love. He would work all day, listen to Christian music and go
through Bible studies in the evening, and drop exhausted into bed
at 8:00 p.m. The work kept his mind off drugs and built his
self-esteem, something he drastically needed. Phoning him from
home, we continued to pour on the encouragement while making it
clear we couldn't allow his former behavior.
Then he came home. He was now seventeen years old. In another
year he would be out on his own. We wanted to believe he was
well. But he returned to his old friends, too weak to fight their
Then I heard about Tom Johnson, a wonderful cowboy with a youth
ranch in Arkansas. We sent Chris there, and on the way he gave up
fighting. Miraculously, all the Christ-centered experience
he'd been given, plus our continuing love and unceasing
prayers, finally took root in his heart. He asked Jesus Christ to
take over his life.
At the ranch he saw an inspirational Christian model in Tom. On
the first morning there, at daybreak, Chris helped Tom deliver a
calf. As the sun came up, Chris felt as if God were showing him a
new life. He didn't tell anyone at the time, because he felt
he had talked too much. Now he wanted to show.
He hasn't done a drug since that sunrise.
The next time we saw him, he gave his dad a great big hug.
Chris will soon graduate from college.
He shares Christ with druggies and punk rockers. With his
skateboard and drums, he gets into places a preacher could never
He'll always be on the cutting edge.
We were some of the "beautiful people" in our
community--Robert worked night and day while I played tennis
at the country club--and our teenage daughter, Sharon, was an
ornament. I had to take time away from my tennis to drive her to
school. (Kids deserve better.)
I subtly gave Sharon pressure to stay on top. She just did what I
asked her to. When I woke up she was a sizzling sixteen-year-old
brunette with big blue eyes and a body filled with alcohol and
In three hundred and sixty-five days she spiraled down from a
"most likely to succeed" to a drunk and a druggie.
No one felt worse about it than she did. She couldn't stop
because her group of friends expected her to live up to her new
image. Kids are so totally driven by acceptance. She didn't
feel acceptance at home, so she got it from whomever she could.
We were so far off as parents. We let the TV set--instead of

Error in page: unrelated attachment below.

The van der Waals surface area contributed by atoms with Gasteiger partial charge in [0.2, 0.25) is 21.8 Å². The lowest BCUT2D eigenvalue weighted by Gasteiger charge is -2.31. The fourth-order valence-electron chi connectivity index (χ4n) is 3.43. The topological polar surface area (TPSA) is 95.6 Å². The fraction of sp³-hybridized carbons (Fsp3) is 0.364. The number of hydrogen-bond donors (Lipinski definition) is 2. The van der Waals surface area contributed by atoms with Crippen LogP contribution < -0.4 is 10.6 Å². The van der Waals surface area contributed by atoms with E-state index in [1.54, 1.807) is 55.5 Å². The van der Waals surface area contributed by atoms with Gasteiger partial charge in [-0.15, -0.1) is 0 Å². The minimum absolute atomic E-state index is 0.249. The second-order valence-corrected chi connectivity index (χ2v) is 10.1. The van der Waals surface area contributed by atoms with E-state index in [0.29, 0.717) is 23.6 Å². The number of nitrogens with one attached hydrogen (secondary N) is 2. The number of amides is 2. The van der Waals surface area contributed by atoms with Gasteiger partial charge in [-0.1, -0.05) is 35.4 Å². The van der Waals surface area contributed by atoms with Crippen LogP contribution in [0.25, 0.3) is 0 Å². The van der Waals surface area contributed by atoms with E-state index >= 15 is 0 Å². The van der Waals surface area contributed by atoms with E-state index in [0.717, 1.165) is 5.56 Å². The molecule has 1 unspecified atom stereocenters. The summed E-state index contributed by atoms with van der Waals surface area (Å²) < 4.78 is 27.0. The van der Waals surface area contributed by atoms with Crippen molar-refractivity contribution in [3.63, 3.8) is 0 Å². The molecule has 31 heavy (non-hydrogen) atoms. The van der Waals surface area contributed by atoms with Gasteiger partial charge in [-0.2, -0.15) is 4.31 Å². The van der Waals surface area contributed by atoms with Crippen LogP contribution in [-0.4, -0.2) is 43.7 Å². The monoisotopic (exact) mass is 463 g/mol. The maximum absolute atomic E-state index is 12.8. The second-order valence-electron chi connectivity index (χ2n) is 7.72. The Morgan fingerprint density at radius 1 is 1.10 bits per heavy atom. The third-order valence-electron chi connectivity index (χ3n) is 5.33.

our example--be our child's value education. If you
don't want your kids to drink, don't drink. What you
say doesn't matter. Kids learn (or miss learning)
responsibility at home.
Things had gotten out of control in such a short time. Robert got
scared that we were losing each other over Sharon.
"You're giving her too much of your mind," he
pleaded with me. "I'm giving her up. We won't
fight over her. She's yours now--yours to love, yours to
I prayed desperately. Please take her back, Robert.
I felt like someone had blasted me with a shotgun, and I was full
of holes, bleeding.
We got her back. Then I tried everything. I played rough at
first. I took away all privileges--the phone, the TV set,
everything. But the love wasn't there to back up the
Next I tried to identify with her. I took her places. I drank
with her. I wanted her to see how to drink
"responsibly." I was desperate and ready to do
My heart was repeatedly broken during those times. She lied and
misled us. She said it was better, but it wasn't. I felt so
foolish. She said she hated us, but she was really saying,
"Help!" She felt so abused and so guilty.
Today she says, "Thanks for not giving up on me after I gave
up on myself."
Here's how the turnaround happened.
Robert and I submitted our whole family to some solid biblical
counselors. They told us to keep on believing in Sharon. At first
we reacted to that: "Believe in what?" But eventually
we completely adopted our child in our hearts . . . with all of
Next, we inventoried our own lives and began to fill our home
with consistency. We gave ourselves more lovingly to each other
and to our younger children.
I love wine, but when I caught my second daughter and her friends
downing some whiskey (from our overstocked liquor cabinet) on
their way out of the house to a party, I knew our social drinking
had to go too. (Why do we play our kids for such fools
We continued over the next six years to rebuild our ties with
Sharon. As we forged the new relationship, we wondered: How do
you go back and undo all the crossed-up circuits? She had been
programmed all wrong.
We didn't quit. We lived on our knees, it seemed.
Sharon protested, "You've never been a mother to me,
and I can't accept it now." But she did need an